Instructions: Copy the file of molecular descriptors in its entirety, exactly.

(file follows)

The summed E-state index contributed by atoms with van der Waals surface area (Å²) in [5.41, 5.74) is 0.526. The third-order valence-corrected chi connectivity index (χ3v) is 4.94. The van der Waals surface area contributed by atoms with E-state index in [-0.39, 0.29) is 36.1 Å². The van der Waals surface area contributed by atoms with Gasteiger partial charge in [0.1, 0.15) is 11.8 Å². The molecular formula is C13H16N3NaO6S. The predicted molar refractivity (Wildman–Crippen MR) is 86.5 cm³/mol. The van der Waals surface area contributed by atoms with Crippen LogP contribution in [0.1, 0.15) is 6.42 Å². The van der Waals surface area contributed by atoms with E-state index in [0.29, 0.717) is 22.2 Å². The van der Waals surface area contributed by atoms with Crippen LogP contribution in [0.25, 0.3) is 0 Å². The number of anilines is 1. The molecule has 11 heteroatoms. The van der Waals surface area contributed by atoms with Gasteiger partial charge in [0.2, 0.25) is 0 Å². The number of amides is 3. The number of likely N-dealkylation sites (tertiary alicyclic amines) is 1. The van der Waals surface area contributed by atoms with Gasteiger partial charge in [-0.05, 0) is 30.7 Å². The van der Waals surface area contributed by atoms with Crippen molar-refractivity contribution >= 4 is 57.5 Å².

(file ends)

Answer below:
The summed E-state index contributed by atoms with van der Waals surface area (Å²) in [5.41, 5.74) is 0.526. The third-order valence-corrected chi connectivity index (χ3v) is 4.94. The van der Waals surface area contributed by atoms with E-state index in [-0.39, 0.29) is 36.1 Å². The van der Waals surface area contributed by atoms with Gasteiger partial charge in [0.1, 0.15) is 11.8 Å². The molecular formula is C13H16N3NaO6S. The predicted molar refractivity (Wildman–Crippen MR) is 86.5 cm³/mol. The van der Waals surface area contributed by atoms with Crippen LogP contribution in [0.1, 0.15) is 6.42 Å². The van der Waals surface area contributed by atoms with E-state index in [0.29, 0.717) is 22.2 Å². The van der Waals surface area contributed by atoms with Crippen LogP contribution in [0.25, 0.3) is 0 Å². The number of anilines is 1. The molecule has 11 heteroatoms. The van der Waals surface area contributed by atoms with Gasteiger partial charge in [0.2, 0.25) is 0 Å². The number of amides is 3. The number of likely N-dealkylation sites (tertiary alicyclic amines) is 1. The van der Waals surface area contributed by atoms with Gasteiger partial charge in [-0.05, 0) is 30.7 Å². The van der Waals surface area contributed by atoms with Crippen molar-refractivity contribution >= 4 is 57.5 Å².